Individuals use synthetic cannabis for many different reasons. They may use the novel drug to experiment with new psychoactive substances. Others may accidentally consume the product thinking it’s a natural plant. One-time use is enough for some people to find out that synthetic weed effects can be more overwhelming than marijuana’s effects.
Synthetic cannabinoids are seen as a viable alternative to federally prohibited cannabis. Individuals such as military members and individuals on parole who don’t want to fail a THC drug test may consume synthetic cannabis to avoid a positive result. Additionally, synthetic cannabis can be cheaper and stronger than marijuana making it an easy choice for low-income or no-income individuals.
Synthetic Cannabis Effects
People turn to synthetic cannabis to feel similar mind-altering effects as marijuana’s THC compound. Synthetic cannabis, however, is usually a full agonist compared to THC as a partial agonist. That means that synthetic cannabis binds more strongly to cannabinoid receptors than THC, often eliciting unpredictable results. The chemical profile of synthetic cannabinoids varies from manufacturer, product, and even batch. These compounds have a different effect based on your weight, size, frequency of consumption, drug interactions, and dosage.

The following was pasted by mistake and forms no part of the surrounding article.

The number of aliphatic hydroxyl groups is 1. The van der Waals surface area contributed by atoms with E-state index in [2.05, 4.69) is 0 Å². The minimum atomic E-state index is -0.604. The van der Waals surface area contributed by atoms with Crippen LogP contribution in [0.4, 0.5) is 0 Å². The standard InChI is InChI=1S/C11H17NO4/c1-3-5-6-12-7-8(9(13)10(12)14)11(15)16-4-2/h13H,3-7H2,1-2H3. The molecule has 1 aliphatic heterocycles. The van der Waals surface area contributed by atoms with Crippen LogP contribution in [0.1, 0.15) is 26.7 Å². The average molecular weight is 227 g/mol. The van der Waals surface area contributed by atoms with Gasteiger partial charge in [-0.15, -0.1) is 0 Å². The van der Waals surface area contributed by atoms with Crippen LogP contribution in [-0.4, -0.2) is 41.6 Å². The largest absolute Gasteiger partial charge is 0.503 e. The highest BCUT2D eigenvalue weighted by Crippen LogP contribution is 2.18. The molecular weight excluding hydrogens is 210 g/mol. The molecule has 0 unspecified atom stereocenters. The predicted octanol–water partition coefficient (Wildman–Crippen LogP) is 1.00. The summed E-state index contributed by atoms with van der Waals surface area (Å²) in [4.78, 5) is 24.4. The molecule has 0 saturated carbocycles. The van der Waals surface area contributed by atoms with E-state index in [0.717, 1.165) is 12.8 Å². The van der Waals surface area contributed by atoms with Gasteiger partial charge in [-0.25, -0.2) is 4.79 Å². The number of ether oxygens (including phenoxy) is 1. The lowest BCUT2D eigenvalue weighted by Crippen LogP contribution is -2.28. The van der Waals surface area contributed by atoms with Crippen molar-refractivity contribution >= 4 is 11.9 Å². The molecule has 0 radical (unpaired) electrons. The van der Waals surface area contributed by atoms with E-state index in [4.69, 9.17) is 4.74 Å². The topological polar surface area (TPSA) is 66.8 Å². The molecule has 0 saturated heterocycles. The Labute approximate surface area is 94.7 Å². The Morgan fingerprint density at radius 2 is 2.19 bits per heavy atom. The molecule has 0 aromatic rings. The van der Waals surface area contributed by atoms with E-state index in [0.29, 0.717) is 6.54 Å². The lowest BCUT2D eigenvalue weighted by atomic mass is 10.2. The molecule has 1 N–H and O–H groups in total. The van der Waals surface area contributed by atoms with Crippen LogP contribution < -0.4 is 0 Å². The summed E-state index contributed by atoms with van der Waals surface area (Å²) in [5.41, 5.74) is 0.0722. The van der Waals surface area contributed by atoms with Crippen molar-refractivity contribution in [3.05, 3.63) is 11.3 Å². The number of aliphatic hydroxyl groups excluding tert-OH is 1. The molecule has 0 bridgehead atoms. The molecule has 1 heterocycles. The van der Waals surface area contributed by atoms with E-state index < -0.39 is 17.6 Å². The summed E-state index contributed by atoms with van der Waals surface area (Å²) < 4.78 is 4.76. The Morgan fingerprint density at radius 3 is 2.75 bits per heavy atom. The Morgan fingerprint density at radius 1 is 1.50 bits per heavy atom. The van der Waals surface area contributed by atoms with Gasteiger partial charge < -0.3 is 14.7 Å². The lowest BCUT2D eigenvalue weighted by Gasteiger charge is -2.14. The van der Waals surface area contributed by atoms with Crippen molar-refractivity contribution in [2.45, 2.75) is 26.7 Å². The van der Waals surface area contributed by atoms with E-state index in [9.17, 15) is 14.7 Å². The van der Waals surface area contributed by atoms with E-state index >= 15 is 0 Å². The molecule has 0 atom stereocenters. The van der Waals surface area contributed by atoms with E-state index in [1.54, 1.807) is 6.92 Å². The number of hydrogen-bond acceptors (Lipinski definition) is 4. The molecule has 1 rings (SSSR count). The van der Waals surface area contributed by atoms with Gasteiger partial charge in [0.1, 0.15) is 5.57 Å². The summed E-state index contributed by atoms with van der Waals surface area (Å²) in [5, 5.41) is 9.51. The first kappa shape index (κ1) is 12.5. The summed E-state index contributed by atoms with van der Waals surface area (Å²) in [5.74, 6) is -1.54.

At the very least, synthetic cannabis users experience cannabinoid-like effects including improved mood, relaxation, heightened sensory perception, and psychosis symptoms. Individuals can feel overwhelmed, anxious, confused, paranoid, and begin to hallucinate. Synthetic cannabinoid can also result in addiction as well as emergency room visits due to the following:
- Increased heart rate
- Nausea and vomiting
- Kidney damage
- Violent or aggressive behavior
- Suicidal thoughts
Synthetic cannabis may act like real cannabis in many ways, but cannabis has never led to an overwhelming amount of poison control calls, emergency room visits, and deaths due to synthetic cannabis use. Public education, harm reduction strategies, and regulation are crucial to keeping the public safe. Until then, steer clear of synthetic cannabis and opt for a high-quality and lab-tested cannabis product, if your doctor allows it.